Fruit Trees

There is nothing more rewarding than picking fruit from your garden. The Boma stocks the easiest fruit trees to grow for a delicious harvest. Fruit trees aren't as tricky as you think.

There are a few things to consider when growing fruit trees – pollination groups, pruning the spurs and tips, pests – so choose a variety that makes sense, and you can avoid many of the fears of growing fruit. 

Aim for fruit that's low-maintenance and self-fertile, so you don't need to worry about pollination to guarantee a bumper crop, for years to come, with minimum effort.

 

Visit the boma for fruit trees

A selection of Fruit Trees

  • Queen Cox Self Fertile

    Description: Queen Cox is a distinctly flattened cooking apple. The best commercial form of Cox that's brownish-red with broken bright red stripes and smooth skin. Flesh is white, rather soft, juicy and acid-like. Cooks to a bright yellow puree and makes a good baked apple. Good yields due to its precocious self fertility. Primarily a garden and exhibition variety.

    History: Raised by W. Bull, a farmer, at Billcricay, Essex, England from seed sown in 1858. Introduced by Saltmarsh of Chelmsford, Essex, England as The Claimant in 1880. That same year, it received First Class Certificate from Royal Horticultural Society. Remains very popular in Essex.

     

      Pollination Group; 3

      Self-fertility: Self-fertile

      Picking month: September

      Uses: Eating

      Storing: December

      Suitable for Juicing

     

  • Victoria Plum Tree

    Description: Victoria is the most famous plum variety in the world. Produces heavy crops of large, oval-shaped bright red fruits that have darker red dots and are covered in medium, light blue bloom. The flesh is dark yellow with some streaks of red, moderately juicy and sweet, flavour fair. It is perfect for eating fresh when picked ripe from the tree or can also be cooked into jams and desserts or used for bottling and canning. The stone cleans away from the flesh, freestone—unfortunately, disease-prone but tolerable considering the quality and quantity that this variety produces. Beautiful white flowers appear during the spring, making this a beautiful tree.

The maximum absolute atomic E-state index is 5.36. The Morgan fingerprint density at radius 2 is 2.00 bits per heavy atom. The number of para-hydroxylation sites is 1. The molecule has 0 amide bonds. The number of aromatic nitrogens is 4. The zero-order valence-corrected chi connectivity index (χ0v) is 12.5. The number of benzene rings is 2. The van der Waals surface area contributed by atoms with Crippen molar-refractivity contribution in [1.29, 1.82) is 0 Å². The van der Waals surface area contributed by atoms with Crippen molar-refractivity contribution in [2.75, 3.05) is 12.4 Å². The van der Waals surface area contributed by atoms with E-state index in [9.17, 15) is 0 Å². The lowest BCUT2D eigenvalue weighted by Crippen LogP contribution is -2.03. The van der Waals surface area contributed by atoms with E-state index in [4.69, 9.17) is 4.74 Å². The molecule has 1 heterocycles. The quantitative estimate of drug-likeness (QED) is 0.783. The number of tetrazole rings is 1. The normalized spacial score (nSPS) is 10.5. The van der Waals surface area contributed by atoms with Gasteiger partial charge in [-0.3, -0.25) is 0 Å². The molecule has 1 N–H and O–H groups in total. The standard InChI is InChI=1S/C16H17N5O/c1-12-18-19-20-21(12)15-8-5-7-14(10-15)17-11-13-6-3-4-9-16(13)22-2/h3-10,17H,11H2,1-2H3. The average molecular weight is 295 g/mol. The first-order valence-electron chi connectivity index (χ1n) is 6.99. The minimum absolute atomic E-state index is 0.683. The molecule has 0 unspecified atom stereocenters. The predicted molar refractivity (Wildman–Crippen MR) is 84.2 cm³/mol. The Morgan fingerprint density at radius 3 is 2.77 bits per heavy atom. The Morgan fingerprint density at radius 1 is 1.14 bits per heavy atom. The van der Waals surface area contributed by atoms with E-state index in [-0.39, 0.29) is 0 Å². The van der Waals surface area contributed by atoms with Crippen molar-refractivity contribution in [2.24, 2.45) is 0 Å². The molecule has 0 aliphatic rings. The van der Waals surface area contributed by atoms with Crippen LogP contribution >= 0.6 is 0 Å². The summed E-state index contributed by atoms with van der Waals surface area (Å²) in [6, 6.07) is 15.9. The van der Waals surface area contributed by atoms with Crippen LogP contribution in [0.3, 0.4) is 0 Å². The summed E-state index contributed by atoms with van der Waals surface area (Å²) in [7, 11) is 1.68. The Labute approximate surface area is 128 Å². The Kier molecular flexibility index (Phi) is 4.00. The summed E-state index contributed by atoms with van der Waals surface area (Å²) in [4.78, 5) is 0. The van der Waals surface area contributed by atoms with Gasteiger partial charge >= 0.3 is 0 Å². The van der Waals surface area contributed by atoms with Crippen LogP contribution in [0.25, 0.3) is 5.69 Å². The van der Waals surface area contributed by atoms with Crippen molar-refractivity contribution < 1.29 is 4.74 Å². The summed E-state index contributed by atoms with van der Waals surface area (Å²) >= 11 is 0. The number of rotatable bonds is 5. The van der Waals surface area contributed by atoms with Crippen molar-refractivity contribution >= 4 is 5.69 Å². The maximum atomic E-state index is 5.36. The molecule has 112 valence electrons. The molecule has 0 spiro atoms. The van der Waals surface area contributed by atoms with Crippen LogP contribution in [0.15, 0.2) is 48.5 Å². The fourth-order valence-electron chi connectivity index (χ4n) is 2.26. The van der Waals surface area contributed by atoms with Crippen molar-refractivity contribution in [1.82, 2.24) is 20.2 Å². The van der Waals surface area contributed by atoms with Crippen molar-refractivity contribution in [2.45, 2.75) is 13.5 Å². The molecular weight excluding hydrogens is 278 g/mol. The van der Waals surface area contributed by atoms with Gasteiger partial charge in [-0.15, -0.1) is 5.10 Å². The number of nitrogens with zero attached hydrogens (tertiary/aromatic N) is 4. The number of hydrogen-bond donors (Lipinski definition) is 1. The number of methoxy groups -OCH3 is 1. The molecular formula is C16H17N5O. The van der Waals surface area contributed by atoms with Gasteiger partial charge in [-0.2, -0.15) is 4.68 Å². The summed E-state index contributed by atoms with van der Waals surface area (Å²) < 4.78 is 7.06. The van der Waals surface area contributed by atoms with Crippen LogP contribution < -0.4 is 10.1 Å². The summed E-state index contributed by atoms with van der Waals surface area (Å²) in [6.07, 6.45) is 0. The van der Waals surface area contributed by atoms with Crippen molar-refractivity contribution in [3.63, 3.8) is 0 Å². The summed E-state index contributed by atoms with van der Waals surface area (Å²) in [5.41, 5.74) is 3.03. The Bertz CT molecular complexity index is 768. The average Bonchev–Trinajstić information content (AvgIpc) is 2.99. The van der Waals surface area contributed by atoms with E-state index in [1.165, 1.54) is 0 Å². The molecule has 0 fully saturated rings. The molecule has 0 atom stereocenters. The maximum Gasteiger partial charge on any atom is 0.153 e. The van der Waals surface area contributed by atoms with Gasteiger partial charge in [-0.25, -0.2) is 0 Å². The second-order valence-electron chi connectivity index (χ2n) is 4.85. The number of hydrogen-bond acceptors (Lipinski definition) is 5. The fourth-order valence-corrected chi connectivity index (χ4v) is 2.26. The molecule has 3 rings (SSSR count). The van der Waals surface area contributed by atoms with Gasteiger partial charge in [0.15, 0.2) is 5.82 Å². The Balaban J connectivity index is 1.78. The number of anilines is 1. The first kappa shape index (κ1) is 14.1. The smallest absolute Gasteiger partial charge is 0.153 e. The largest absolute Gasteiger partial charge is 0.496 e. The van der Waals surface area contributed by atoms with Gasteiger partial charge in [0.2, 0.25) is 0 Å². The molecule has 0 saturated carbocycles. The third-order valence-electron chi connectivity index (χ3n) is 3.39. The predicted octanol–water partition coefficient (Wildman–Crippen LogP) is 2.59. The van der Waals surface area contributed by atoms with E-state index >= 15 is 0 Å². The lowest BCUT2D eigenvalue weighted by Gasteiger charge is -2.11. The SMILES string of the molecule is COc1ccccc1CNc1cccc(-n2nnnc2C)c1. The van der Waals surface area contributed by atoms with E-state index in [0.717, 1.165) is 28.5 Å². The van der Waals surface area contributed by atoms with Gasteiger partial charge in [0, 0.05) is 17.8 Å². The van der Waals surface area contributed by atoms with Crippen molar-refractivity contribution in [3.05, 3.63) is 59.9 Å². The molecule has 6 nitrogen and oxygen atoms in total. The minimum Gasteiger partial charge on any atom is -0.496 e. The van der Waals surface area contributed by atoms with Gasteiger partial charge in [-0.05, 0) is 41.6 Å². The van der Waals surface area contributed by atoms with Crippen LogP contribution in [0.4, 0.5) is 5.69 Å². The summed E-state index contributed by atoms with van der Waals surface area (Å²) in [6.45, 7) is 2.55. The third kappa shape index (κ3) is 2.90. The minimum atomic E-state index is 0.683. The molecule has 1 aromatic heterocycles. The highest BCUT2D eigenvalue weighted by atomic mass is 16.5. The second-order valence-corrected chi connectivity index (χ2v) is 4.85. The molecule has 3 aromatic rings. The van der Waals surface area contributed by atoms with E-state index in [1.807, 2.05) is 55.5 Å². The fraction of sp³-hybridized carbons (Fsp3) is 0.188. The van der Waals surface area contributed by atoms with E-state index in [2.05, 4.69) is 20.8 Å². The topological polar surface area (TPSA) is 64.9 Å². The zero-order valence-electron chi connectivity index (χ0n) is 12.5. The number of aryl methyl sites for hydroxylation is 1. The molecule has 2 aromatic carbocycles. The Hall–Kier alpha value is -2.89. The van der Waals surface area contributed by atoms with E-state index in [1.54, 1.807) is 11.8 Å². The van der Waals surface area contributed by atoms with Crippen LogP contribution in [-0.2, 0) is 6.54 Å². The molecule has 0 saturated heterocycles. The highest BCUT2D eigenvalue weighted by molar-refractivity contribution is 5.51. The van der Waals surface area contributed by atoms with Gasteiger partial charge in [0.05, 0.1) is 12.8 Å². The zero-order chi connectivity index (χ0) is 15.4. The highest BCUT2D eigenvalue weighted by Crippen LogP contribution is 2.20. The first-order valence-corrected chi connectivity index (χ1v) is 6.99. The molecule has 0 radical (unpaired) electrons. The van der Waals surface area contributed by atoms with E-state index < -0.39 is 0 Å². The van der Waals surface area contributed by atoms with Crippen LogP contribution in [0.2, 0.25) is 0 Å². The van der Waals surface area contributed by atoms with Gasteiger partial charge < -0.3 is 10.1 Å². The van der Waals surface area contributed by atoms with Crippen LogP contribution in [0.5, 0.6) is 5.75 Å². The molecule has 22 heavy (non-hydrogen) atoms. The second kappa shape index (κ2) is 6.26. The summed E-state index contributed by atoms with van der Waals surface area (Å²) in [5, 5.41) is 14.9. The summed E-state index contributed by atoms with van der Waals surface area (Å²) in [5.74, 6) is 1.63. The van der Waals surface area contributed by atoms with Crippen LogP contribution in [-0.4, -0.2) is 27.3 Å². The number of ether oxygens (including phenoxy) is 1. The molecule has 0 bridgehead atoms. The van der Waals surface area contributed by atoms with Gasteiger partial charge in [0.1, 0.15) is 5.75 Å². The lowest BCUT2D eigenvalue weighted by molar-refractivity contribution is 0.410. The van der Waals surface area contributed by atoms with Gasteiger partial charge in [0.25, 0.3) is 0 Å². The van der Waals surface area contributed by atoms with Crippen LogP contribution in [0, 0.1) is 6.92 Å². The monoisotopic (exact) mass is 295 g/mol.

History: Found as a seedling in a garden at Alderton, Sussex and was sold to a nurseryman, Denyer from Brixton, who introduced the fruit in 1840. Unfortunately, any earlier history is unknown. Received an Award of Garden Merit from the Royal Horticultural Society in 1993.

     

      Pollination Group; 3

      Self-fertility: Self-fertile

      Picking month: August

      Uses: Eating

    Uses: Cooking

     

     

  • Conference Pear Tree

    Pear Family

    Description: Conference and Doyenne du Comice are grafted onto the same stem to produce a family pear. Both of these varieties will cross pollinate each other.

    Conference is one of the most consistent varieties and a firm garden favourite with good self fertility. Heavy crops of medium sized yellowish-green fruits with brown russet over areas, occasionally pink flushed on chalk soil. Flesh is pale yellow with a slight pinkish tinge towards the core. Sweet and juicy, melting with a pleasant pear flavour. – Eating.

    Doyenne du Comice is a medium-large, pale green fruits changing to yellow, some fruits have a red flush. Pale yellow flesh has rich juicy flavours. Recognised for superb eating quality – Eating.

         Self-fertility: Self-fertile

     

      Picking month: September

     

      Uses: Eating

     

     

  • Prima Apple Tree

    Apple

    Description: Prima is a disease-resistant dessert apple. Striking red flush. Good taste of fruit; sweet juicy, rather coarse, deep cream flesh. Regarded as excellent amateur fruit in the US; planted commercially Italy. Complex parentage involving Malus floribunda.

    History: Raised in 1957 by co-operative breeding programme of Purdue, Rutgers and Illinois Universities.

    Pollination Partners: Apple Annie Elizabeth Apple Braeburn Apple Christmas Pippin Apple Eden Apple Golden Delicious Apple Herefordshire Russet Apple Howgate Wonder Apple Lord Derby

     

      Pollination Group; 3

        Storing: November

      Picking month: September

      Uses: Eating